Day 3. Working 6 days a week is starting to take its toll on my body, especially since I feel like I’m STILL recovering from the epic Labor Day Grotto Hike Fiasco (how it gets to be 90+ degrees in Malibu and still a good idea to go hiking is beyond me, but hey – we survived and had a great time!). Regardless, I woke up excited to get in the kitchen and learn something new. I always do.
I was told that business was booming this past week and that there would be a lot of prep work to do today. I glanced at the prep list and got started on the task I knew would inevitably be assigned to me — petite herb salad. Luckily, frisee and I have developed a better relationship in our short time together, and my hands are able to pick those pesky little yellow hairs much more deftly and efficiently. It may be a bit of muscle memory developing, or my desire to finish quicker with the promise of being able to pair up with my station lead and work on some “cooler” projects today. I think it was the latter.
My motivation paid off. I finally got to use a knife today. I halved heirloom cherry tomatoes, and I halved them good. Green ones, purple ones, orange ones, yellow ones, and of course, bright red ones. I had a veritable rainbow packed away in those plastic quart containers. And the adventure was just beginning.
My next task was to pick concord grapes off their stems. We were making a gelée — hand-juicing the grapes through a China cap, boiling it down with secret flavorings, blooming strips of gelatin, and pouring the mixture onto trays in thin sheets. I was reminded of why I love the food here — it’s impressive how much intricacy goes into every dish… I mean, look at all this effort for a garnish!
Perhaps the most exciting part of my day was helping to season and mix the fish tartare dishes. The salmon one was my favorite, mostly because I’m partial to the preserved lemons common to Moroccan cuisine. That one had the most complex plating, as you can see in the photo above. All of those greens? Hand placed by tweezers. Not even kidding.
The albacore tartare was to be made into a torchon. Encased in plastic wrap, the finished product resembled a raw fish sausage. I also became privy to just how much oil goes into making a good tartare. As much as I love them, I don’t think I’ll be ordering them anymore…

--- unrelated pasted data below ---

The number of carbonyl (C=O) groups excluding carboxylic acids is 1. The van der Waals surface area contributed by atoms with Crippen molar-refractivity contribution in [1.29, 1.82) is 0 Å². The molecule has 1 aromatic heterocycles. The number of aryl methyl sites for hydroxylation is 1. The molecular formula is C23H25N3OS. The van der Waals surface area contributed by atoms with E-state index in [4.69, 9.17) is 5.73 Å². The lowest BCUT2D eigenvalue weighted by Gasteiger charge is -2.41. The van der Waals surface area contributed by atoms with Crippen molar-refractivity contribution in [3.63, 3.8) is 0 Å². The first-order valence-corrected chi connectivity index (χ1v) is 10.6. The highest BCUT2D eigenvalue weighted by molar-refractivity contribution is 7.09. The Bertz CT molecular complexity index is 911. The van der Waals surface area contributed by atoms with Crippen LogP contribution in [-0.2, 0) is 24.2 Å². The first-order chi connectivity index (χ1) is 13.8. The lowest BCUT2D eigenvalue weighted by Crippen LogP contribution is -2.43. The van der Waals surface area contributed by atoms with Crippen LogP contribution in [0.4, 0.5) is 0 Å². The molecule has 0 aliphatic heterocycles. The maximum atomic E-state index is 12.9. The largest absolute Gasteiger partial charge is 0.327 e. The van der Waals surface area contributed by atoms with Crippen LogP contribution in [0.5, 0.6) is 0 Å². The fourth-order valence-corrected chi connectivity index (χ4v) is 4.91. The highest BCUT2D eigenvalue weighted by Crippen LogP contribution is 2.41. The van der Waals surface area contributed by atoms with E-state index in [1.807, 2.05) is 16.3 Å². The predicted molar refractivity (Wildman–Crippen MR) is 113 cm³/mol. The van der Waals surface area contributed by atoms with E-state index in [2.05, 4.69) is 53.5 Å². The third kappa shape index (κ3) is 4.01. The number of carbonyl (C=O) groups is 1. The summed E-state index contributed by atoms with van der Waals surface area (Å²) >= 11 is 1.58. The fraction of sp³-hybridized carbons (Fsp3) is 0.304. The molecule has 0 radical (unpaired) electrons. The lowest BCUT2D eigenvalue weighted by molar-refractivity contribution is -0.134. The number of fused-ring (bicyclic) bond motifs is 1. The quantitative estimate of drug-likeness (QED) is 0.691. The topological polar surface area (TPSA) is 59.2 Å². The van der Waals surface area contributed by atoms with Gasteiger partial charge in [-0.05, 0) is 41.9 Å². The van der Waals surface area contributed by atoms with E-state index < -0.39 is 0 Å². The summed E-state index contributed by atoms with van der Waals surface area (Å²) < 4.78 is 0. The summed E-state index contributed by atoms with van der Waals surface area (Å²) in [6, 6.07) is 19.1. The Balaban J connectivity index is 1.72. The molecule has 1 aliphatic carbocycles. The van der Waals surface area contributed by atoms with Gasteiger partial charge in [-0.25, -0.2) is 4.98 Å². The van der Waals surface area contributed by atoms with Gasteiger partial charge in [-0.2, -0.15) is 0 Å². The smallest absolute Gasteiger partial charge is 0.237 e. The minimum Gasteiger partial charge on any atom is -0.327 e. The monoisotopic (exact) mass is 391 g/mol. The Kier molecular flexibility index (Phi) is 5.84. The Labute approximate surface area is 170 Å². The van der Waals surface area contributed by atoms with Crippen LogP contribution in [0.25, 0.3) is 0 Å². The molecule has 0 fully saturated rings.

I generally tried my best to make myself useful. I arranged strips of salmon skin onto a baking sheet to make the cracklings for garnish, I fetched items from the walk-in and back fridge… luckily, my station lead took it upon himself to show me some new tricks today, so I had an opportunity to observe and take mental notes.
Today’s lesson was brought to you by the letter X — xanthan gum! We used it to thicken a dressing that ended up with the viscosity of a mayo without any of the oil or heaviness. It was fluffy like a cloud. Pretty cool. Another noteworthy part of prep was getting to use the Vitamix to make truffle aioli. Yum… I was jealous of all the tickets that came in with “Fries” on them. Those people were in for a treat!
It was so hot today that some of prep was spent in the walk-in itself. Shortly before service, I helped my station lead cut and prepare a cucumber mint gelée (for the albacore) as well as the grape gelée (for the salmon). We also rolled the tuna torchons (he did most of them though — my failed attempts were, to use his words, “painful to watch”).
Despite the massive prep list, everything was done with plenty of time to set up for service. After scarfing down a quick family meal (which oddly resembled tom kha gai but with a curry-like consistency), I buckled down and prepared for the influx of tickets. Happy Hour went by like a blur. Happy peach, happy tuna, happy arugula salad… I tried to anticipate the guys’ needs, setting out ingredients and bowls, but largely, I was just trying to stay out of their way.
Luckily, I was able to prove my worth with the tartare dishes. Having a personal interest in those dishes (I’ll almost always order a beef or tuna or salmon tartare if it’s on the menu!), I paid close attention to each and every element on the plate and prepared them for the station lead in advance whenever they were fired. He gave me a proverbial gold star (“She’s a rock star,” I think he said) so that helped my confidence level.
After a steady stream of tickets all the way until the end of dinner service, we were finally able to take a deep breath and clean up. Lots of plastic wrap all around! And when everything was put away, I went upstairs to grab my backpack to find a few of the guys chatting with Chef. It was fun listening to them share their “war stories,” so to speak. They gave me advice as well – don’t go to culinary school. Or if I do decide to get a culinary education, try going to Europe. They say the quality of education is much better and the price is comparable if not cheaper than in the US. It gave me a lot to think about as this adventure of mine progresses.
In any case, we parted with familiar words — “See you next Saturday?” “You bet.”